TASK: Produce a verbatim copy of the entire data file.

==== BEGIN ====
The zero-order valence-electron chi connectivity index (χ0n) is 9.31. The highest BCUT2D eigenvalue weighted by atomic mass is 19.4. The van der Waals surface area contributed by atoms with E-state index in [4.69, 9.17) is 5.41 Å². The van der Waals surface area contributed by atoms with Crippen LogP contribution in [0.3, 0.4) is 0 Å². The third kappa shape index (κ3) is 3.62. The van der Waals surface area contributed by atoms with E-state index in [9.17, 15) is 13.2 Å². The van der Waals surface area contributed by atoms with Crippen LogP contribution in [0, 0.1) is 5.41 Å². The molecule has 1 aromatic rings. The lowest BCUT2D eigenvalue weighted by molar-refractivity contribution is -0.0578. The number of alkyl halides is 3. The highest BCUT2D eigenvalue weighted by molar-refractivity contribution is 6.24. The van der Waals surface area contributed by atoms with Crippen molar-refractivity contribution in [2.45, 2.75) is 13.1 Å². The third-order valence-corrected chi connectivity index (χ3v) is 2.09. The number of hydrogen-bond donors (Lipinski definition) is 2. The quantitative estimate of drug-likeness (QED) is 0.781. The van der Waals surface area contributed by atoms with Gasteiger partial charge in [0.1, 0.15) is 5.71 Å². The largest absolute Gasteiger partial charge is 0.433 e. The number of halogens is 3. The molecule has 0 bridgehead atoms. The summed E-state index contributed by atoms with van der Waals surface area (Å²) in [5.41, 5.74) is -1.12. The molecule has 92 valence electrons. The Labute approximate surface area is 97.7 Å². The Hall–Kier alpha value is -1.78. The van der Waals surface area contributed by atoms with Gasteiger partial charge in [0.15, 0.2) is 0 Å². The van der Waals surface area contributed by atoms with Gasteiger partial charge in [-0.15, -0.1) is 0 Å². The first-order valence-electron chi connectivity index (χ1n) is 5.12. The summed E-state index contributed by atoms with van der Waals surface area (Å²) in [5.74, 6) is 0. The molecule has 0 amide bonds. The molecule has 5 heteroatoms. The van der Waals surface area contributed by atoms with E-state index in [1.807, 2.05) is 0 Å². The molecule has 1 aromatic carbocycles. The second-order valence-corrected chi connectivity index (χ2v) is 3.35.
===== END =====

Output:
The zero-order valence-electron chi connectivity index (χ0n) is 9.31. The highest BCUT2D eigenvalue weighted by atomic mass is 19.4. The van der Waals surface area contributed by atoms with E-state index in [4.69, 9.17) is 5.41 Å². The van der Waals surface area contributed by atoms with Crippen LogP contribution in [0.3, 0.4) is 0 Å². The third kappa shape index (κ3) is 3.62. The van der Waals surface area contributed by atoms with E-state index in [9.17, 15) is 13.2 Å². The van der Waals surface area contributed by atoms with Crippen LogP contribution in [0, 0.1) is 5.41 Å². The molecule has 1 aromatic rings. The lowest BCUT2D eigenvalue weighted by molar-refractivity contribution is -0.0578. The number of alkyl halides is 3. The highest BCUT2D eigenvalue weighted by molar-refractivity contribution is 6.24. The van der Waals surface area contributed by atoms with Crippen molar-refractivity contribution in [2.45, 2.75) is 13.1 Å². The third-order valence-corrected chi connectivity index (χ3v) is 2.09. The number of hydrogen-bond donors (Lipinski definition) is 2. The quantitative estimate of drug-likeness (QED) is 0.781. The van der Waals surface area contributed by atoms with Gasteiger partial charge in [0.1, 0.15) is 5.71 Å². The largest absolute Gasteiger partial charge is 0.433 e. The number of halogens is 3. The molecule has 0 bridgehead atoms. The summed E-state index contributed by atoms with van der Waals surface area (Å²) in [5.41, 5.74) is -1.12. The molecule has 92 valence electrons. The Labute approximate surface area is 97.7 Å². The Hall–Kier alpha value is -1.78. The van der Waals surface area contributed by atoms with Gasteiger partial charge in [0.15, 0.2) is 0 Å². The van der Waals surface area contributed by atoms with Gasteiger partial charge in [-0.15, -0.1) is 0 Å². The first-order valence-electron chi connectivity index (χ1n) is 5.12. The summed E-state index contributed by atoms with van der Waals surface area (Å²) in [5.74, 6) is 0. The molecule has 0 amide bonds. The molecule has 5 heteroatoms. The van der Waals surface area contributed by atoms with E-state index in [1.807, 2.05) is 0 Å². The molecule has 1 aromatic carbocycles. The second-order valence-corrected chi connectivity index (χ2v) is 3.35.